Thursday, February 07, 2008

Curriculum Controversy

Conservatives always look to a past golden era for answers.

The latest NZ Listener believes our students ‘deserve better’ than ‘a reliance on woolly ideas’ that they seem to believe underpins ‘new’ New Zealand Curriculum. One of their main points is that accountancy seems to have been dropped!

While I agree with the editor, that change itself is nothing new, the pace of change has increased the past decades as a result of the power of modern communication technology. The Listener seems to believe that past approaches to education provided a ‘sound broad education’ and that the answer lies in the imposition of a ‘consistent’ detailed centralized curriculum.

The trouble is the disaffected and alienated youth we worry about today have never gained much from traditional schooling and, in earlier days, left to get a job as soon as they could. If such students are to able to make a full contribution to our society, becoming ‘self managing’ (which the Listener sees as a ‘woolly idea’) then our schools need to develop innovative relevant curriculums to engage such learners.

The Listener, it seems, has done little in depth research on modern educational trends and relies on conservative secondary ‘headmasters’ who worry that the ‘new’ (and the previous) curriculum focuses to much on the assumption that process, or ‘learning how to learn’, is more important than knowledge.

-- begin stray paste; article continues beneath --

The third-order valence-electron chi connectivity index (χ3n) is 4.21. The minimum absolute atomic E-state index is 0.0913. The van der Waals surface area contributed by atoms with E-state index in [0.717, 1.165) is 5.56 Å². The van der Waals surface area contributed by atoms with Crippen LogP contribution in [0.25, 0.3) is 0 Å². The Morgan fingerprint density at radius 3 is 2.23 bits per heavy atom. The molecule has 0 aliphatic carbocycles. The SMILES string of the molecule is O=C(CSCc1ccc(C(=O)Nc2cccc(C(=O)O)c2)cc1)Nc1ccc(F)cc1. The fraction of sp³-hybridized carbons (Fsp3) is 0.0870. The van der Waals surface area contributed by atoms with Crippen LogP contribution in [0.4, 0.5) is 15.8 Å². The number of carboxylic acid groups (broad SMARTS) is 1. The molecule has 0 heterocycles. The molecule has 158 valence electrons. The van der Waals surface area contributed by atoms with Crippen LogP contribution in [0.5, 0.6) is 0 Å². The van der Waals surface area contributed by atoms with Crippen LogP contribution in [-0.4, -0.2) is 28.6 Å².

This of course depends on how knowledge is defined. Traditionally it has been seen ‘stuff’ to learn for an exam; all too often soon to be forgotten. Today modern thinkers see knowledge as something students ‘create’ through their own actions and, in the process, remember

The conservative Education Forum, of whom the traditional ‘headmasters’ quoted belong to , provides another commentator, an Australian, who is pushing for tightly controlled state education guidelines as seen in Singapore and Korea.

It is agreed by all that the previous New Zealand Curriculum was a disaster, the brainchild of technocratic thinkers who wanted to control what schools throughout NZ were achieving. It was a NZ version of an accountability model that had been imposed throughout the Western World to provide information to allow parent choice. It was premised on defined outcomes, prescribed levels, and an impossible list of learning objectives. A supporter of the ‘new’ curriculum Lester Flockton comments, it was a ‘mile wide and an inch deep’